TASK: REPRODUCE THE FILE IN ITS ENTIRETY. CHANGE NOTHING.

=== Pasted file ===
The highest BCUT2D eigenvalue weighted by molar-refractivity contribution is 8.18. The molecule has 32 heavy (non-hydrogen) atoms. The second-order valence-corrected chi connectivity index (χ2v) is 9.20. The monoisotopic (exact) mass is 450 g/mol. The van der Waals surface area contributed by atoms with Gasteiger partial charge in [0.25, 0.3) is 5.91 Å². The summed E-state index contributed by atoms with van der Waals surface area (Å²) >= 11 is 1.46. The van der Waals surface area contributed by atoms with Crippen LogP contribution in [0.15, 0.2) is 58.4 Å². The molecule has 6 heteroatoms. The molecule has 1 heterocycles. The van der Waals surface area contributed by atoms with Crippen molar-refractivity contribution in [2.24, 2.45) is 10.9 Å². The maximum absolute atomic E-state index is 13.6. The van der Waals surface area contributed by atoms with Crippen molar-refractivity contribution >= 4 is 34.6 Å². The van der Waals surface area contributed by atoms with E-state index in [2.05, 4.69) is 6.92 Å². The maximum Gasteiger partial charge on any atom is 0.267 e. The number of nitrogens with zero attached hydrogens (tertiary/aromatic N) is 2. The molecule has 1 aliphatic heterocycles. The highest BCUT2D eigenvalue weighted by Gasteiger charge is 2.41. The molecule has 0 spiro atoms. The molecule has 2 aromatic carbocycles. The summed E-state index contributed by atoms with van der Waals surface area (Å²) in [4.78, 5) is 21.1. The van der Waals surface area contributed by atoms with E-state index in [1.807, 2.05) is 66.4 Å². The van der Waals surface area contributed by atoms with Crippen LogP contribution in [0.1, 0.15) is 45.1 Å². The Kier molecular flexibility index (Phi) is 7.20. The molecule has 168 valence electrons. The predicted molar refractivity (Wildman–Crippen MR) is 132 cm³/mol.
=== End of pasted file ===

The highest BCUT2D eigenvalue weighted by molar-refractivity contribution is 8.18. The molecule has 32 heavy (non-hydrogen) atoms. The second-order valence-corrected chi connectivity index (χ2v) is 9.20. The monoisotopic (exact) mass is 450 g/mol. The van der Waals surface area contributed by atoms with Gasteiger partial charge in [0.25, 0.3) is 5.91 Å². The summed E-state index contributed by atoms with van der Waals surface area (Å²) >= 11 is 1.46. The van der Waals surface area contributed by atoms with Crippen LogP contribution in [0.15, 0.2) is 58.4 Å². The molecule has 6 heteroatoms. The molecule has 1 heterocycles. The van der Waals surface area contributed by atoms with Crippen molar-refractivity contribution in [2.24, 2.45) is 10.9 Å². The maximum absolute atomic E-state index is 13.6. The van der Waals surface area contributed by atoms with Crippen molar-refractivity contribution >= 4 is 34.6 Å². The van der Waals surface area contributed by atoms with E-state index in [2.05, 4.69) is 6.92 Å². The maximum Gasteiger partial charge on any atom is 0.267 e. The number of nitrogens with zero attached hydrogens (tertiary/aromatic N) is 2. The molecule has 1 aliphatic heterocycles. The highest BCUT2D eigenvalue weighted by Gasteiger charge is 2.41. The molecule has 0 spiro atoms. The molecule has 2 aromatic carbocycles. The summed E-state index contributed by atoms with van der Waals surface area (Å²) in [4.78, 5) is 21.1. The van der Waals surface area contributed by atoms with E-state index in [1.807, 2.05) is 66.4 Å². The van der Waals surface area contributed by atoms with Crippen LogP contribution in [0.1, 0.15) is 45.1 Å². The Kier molecular flexibility index (Phi) is 7.20. The molecule has 168 valence electrons. The predicted molar refractivity (Wildman–Crippen MR) is 132 cm³/mol.